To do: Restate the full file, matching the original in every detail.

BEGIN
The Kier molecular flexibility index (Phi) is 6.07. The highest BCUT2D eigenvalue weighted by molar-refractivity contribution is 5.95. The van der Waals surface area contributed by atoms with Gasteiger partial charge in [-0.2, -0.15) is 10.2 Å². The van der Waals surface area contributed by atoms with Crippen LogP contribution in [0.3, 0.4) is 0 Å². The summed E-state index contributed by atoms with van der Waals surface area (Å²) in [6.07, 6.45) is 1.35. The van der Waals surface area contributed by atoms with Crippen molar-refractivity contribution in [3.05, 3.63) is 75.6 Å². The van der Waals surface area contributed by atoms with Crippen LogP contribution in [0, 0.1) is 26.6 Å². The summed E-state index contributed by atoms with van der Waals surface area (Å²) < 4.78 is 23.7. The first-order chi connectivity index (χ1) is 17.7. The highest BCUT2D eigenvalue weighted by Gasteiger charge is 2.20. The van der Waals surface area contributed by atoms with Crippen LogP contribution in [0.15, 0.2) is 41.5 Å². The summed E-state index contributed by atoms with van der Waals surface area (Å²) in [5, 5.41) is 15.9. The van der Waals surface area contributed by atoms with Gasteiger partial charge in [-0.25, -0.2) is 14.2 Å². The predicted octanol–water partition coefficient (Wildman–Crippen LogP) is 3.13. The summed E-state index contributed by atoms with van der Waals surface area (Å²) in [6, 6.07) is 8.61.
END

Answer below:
The Kier molecular flexibility index (Phi) is 6.07. The highest BCUT2D eigenvalue weighted by molar-refractivity contribution is 5.95. The van der Waals surface area contributed by atoms with Gasteiger partial charge in [-0.2, -0.15) is 10.2 Å². The van der Waals surface area contributed by atoms with Crippen LogP contribution in [0.3, 0.4) is 0 Å². The summed E-state index contributed by atoms with van der Waals surface area (Å²) in [6.07, 6.45) is 1.35. The van der Waals surface area contributed by atoms with Crippen molar-refractivity contribution in [3.05, 3.63) is 75.6 Å². The van der Waals surface area contributed by atoms with Crippen LogP contribution in [0, 0.1) is 26.6 Å². The summed E-state index contributed by atoms with van der Waals surface area (Å²) < 4.78 is 23.7. The first-order chi connectivity index (χ1) is 17.7. The highest BCUT2D eigenvalue weighted by Gasteiger charge is 2.20. The van der Waals surface area contributed by atoms with Crippen LogP contribution in [0.15, 0.2) is 41.5 Å². The summed E-state index contributed by atoms with van der Waals surface area (Å²) in [5, 5.41) is 15.9. The van der Waals surface area contributed by atoms with Gasteiger partial charge in [-0.25, -0.2) is 14.2 Å². The predicted octanol–water partition coefficient (Wildman–Crippen LogP) is 3.13. The summed E-state index contributed by atoms with van der Waals surface area (Å²) in [6, 6.07) is 8.61.